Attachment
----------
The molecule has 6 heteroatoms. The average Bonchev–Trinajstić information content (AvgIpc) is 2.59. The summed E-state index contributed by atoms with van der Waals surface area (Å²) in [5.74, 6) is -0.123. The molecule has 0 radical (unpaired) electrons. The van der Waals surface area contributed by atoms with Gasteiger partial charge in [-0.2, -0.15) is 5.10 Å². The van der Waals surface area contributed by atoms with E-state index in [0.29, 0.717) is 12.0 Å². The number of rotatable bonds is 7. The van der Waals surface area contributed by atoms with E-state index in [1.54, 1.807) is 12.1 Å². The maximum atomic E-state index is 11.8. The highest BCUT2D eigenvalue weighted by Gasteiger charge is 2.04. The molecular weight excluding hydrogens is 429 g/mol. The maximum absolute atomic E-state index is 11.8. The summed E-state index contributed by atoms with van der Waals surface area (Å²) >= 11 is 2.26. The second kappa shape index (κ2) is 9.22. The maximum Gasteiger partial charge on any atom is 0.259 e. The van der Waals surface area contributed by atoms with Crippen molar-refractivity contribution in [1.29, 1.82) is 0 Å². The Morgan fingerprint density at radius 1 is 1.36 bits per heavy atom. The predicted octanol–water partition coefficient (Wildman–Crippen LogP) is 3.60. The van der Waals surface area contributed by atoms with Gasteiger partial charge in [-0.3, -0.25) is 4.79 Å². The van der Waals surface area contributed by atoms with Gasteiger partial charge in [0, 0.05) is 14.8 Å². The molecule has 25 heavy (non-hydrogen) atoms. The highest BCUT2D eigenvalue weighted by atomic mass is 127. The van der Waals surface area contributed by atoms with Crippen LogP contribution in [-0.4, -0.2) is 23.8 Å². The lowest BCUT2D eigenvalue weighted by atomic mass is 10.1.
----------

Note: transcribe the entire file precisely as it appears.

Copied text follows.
The molecule has 6 heteroatoms. The average Bonchev–Trinajstić information content (AvgIpc) is 2.59. The summed E-state index contributed by atoms with van der Waals surface area (Å²) in [5.74, 6) is -0.123. The molecule has 0 radical (unpaired) electrons. The van der Waals surface area contributed by atoms with Gasteiger partial charge in [-0.2, -0.15) is 5.10 Å². The van der Waals surface area contributed by atoms with E-state index in [0.29, 0.717) is 12.0 Å². The number of rotatable bonds is 7. The van der Waals surface area contributed by atoms with E-state index in [1.54, 1.807) is 12.1 Å². The maximum atomic E-state index is 11.8. The highest BCUT2D eigenvalue weighted by Gasteiger charge is 2.04. The molecular weight excluding hydrogens is 429 g/mol. The maximum absolute atomic E-state index is 11.8. The summed E-state index contributed by atoms with van der Waals surface area (Å²) >= 11 is 2.26. The second kappa shape index (κ2) is 9.22. The maximum Gasteiger partial charge on any atom is 0.259 e. The van der Waals surface area contributed by atoms with Crippen molar-refractivity contribution in [1.29, 1.82) is 0 Å². The Morgan fingerprint density at radius 1 is 1.36 bits per heavy atom. The predicted octanol–water partition coefficient (Wildman–Crippen LogP) is 3.60. The van der Waals surface area contributed by atoms with Gasteiger partial charge in [-0.3, -0.25) is 4.79 Å². The van der Waals surface area contributed by atoms with Gasteiger partial charge in [0, 0.05) is 14.8 Å². The molecule has 25 heavy (non-hydrogen) atoms. The highest BCUT2D eigenvalue weighted by atomic mass is 127. The van der Waals surface area contributed by atoms with Crippen LogP contribution in [-0.4, -0.2) is 23.8 Å². The lowest BCUT2D eigenvalue weighted by atomic mass is 10.1.